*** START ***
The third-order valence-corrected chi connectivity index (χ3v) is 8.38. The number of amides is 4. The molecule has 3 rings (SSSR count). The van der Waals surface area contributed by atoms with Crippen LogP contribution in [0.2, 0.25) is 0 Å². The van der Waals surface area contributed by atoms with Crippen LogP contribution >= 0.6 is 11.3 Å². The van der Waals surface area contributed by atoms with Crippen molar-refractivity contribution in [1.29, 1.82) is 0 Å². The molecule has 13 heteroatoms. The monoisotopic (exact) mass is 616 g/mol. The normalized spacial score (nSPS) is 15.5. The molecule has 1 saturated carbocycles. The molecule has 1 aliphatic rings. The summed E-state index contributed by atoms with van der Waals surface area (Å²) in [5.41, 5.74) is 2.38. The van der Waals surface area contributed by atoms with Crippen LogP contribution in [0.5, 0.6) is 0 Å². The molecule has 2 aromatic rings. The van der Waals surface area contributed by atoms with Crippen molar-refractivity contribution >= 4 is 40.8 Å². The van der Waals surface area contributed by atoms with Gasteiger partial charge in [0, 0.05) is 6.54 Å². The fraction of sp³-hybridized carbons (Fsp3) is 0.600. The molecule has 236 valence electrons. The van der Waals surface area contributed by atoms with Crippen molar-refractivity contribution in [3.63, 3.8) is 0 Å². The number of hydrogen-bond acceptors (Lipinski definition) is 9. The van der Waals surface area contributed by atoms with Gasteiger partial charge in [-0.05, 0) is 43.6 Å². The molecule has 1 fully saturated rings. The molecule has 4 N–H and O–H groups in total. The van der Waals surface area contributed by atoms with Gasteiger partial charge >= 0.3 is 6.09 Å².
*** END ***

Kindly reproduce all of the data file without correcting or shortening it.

The third-order valence-corrected chi connectivity index (χ3v) is 8.38. The number of amides is 4. The molecule has 3 rings (SSSR count). The van der Waals surface area contributed by atoms with Crippen LogP contribution in [0.2, 0.25) is 0 Å². The van der Waals surface area contributed by atoms with Crippen LogP contribution >= 0.6 is 11.3 Å². The van der Waals surface area contributed by atoms with Crippen molar-refractivity contribution in [1.29, 1.82) is 0 Å². The molecule has 13 heteroatoms. The monoisotopic (exact) mass is 616 g/mol. The normalized spacial score (nSPS) is 15.5. The molecule has 1 saturated carbocycles. The molecule has 1 aliphatic rings. The summed E-state index contributed by atoms with van der Waals surface area (Å²) in [5.41, 5.74) is 2.38. The van der Waals surface area contributed by atoms with Crippen LogP contribution in [0.5, 0.6) is 0 Å². The molecule has 2 aromatic rings. The van der Waals surface area contributed by atoms with Crippen molar-refractivity contribution >= 4 is 40.8 Å². The van der Waals surface area contributed by atoms with Gasteiger partial charge in [0, 0.05) is 6.54 Å². The fraction of sp³-hybridized carbons (Fsp3) is 0.600. The molecule has 236 valence electrons. The van der Waals surface area contributed by atoms with Crippen molar-refractivity contribution in [3.63, 3.8) is 0 Å². The number of hydrogen-bond acceptors (Lipinski definition) is 9. The van der Waals surface area contributed by atoms with Gasteiger partial charge in [-0.05, 0) is 43.6 Å². The molecule has 1 fully saturated rings. The molecule has 4 N–H and O–H groups in total. The van der Waals surface area contributed by atoms with Gasteiger partial charge >= 0.3 is 6.09 Å².